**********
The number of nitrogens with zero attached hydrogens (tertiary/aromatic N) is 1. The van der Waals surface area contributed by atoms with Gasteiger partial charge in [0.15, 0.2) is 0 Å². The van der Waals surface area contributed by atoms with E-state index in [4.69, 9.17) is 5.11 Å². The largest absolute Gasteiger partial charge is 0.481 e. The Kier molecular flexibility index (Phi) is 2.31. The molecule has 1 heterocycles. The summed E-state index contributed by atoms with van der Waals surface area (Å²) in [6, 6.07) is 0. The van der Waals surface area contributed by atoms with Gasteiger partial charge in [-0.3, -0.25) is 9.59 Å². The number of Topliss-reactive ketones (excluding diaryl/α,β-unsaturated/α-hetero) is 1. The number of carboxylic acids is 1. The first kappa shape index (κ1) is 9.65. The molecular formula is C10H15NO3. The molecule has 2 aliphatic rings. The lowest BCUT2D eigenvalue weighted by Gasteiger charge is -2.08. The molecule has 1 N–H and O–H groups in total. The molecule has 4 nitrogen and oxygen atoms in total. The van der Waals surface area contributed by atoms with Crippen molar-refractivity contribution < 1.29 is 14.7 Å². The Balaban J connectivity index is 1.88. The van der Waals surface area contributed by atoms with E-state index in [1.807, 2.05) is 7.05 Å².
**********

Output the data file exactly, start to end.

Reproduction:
The number of nitrogens with zero attached hydrogens (tertiary/aromatic N) is 1. The van der Waals surface area contributed by atoms with Gasteiger partial charge in [0.15, 0.2) is 0 Å². The van der Waals surface area contributed by atoms with E-state index in [4.69, 9.17) is 5.11 Å². The largest absolute Gasteiger partial charge is 0.481 e. The Kier molecular flexibility index (Phi) is 2.31. The molecule has 1 heterocycles. The summed E-state index contributed by atoms with van der Waals surface area (Å²) in [6, 6.07) is 0. The van der Waals surface area contributed by atoms with Gasteiger partial charge in [-0.3, -0.25) is 9.59 Å². The number of Topliss-reactive ketones (excluding diaryl/α,β-unsaturated/α-hetero) is 1. The number of carboxylic acids is 1. The first kappa shape index (κ1) is 9.65. The molecular formula is C10H15NO3. The molecule has 2 aliphatic rings. The lowest BCUT2D eigenvalue weighted by Gasteiger charge is -2.08. The molecule has 1 N–H and O–H groups in total. The molecule has 4 nitrogen and oxygen atoms in total. The van der Waals surface area contributed by atoms with Crippen molar-refractivity contribution < 1.29 is 14.7 Å². The Balaban J connectivity index is 1.88. The van der Waals surface area contributed by atoms with E-state index in [1.807, 2.05) is 7.05 Å².